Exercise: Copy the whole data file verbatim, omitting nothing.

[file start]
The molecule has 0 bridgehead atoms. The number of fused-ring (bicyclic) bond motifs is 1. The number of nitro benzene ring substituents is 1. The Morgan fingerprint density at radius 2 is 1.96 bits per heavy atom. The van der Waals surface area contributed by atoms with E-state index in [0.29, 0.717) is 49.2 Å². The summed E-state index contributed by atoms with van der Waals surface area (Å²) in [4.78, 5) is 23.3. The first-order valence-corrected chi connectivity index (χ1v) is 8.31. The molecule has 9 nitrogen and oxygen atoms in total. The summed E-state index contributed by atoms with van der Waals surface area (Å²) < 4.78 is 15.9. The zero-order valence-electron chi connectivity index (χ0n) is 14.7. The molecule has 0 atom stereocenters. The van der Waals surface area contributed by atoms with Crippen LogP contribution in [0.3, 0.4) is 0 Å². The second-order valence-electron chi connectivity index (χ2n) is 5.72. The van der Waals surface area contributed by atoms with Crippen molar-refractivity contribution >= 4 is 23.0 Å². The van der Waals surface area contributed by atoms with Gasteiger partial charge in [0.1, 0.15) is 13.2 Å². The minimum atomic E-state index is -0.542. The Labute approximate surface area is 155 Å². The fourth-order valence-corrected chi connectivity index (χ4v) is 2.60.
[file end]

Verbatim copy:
The molecule has 0 bridgehead atoms. The number of fused-ring (bicyclic) bond motifs is 1. The number of nitro benzene ring substituents is 1. The Morgan fingerprint density at radius 2 is 1.96 bits per heavy atom. The van der Waals surface area contributed by atoms with E-state index in [0.29, 0.717) is 49.2 Å². The summed E-state index contributed by atoms with van der Waals surface area (Å²) in [4.78, 5) is 23.3. The first-order valence-corrected chi connectivity index (χ1v) is 8.31. The molecule has 9 nitrogen and oxygen atoms in total. The summed E-state index contributed by atoms with van der Waals surface area (Å²) < 4.78 is 15.9. The zero-order valence-electron chi connectivity index (χ0n) is 14.7. The molecule has 0 atom stereocenters. The van der Waals surface area contributed by atoms with Crippen LogP contribution in [0.3, 0.4) is 0 Å². The second-order valence-electron chi connectivity index (χ2n) is 5.72. The van der Waals surface area contributed by atoms with Crippen molar-refractivity contribution >= 4 is 23.0 Å². The van der Waals surface area contributed by atoms with Gasteiger partial charge in [0.1, 0.15) is 13.2 Å². The minimum atomic E-state index is -0.542. The Labute approximate surface area is 155 Å². The fourth-order valence-corrected chi connectivity index (χ4v) is 2.60.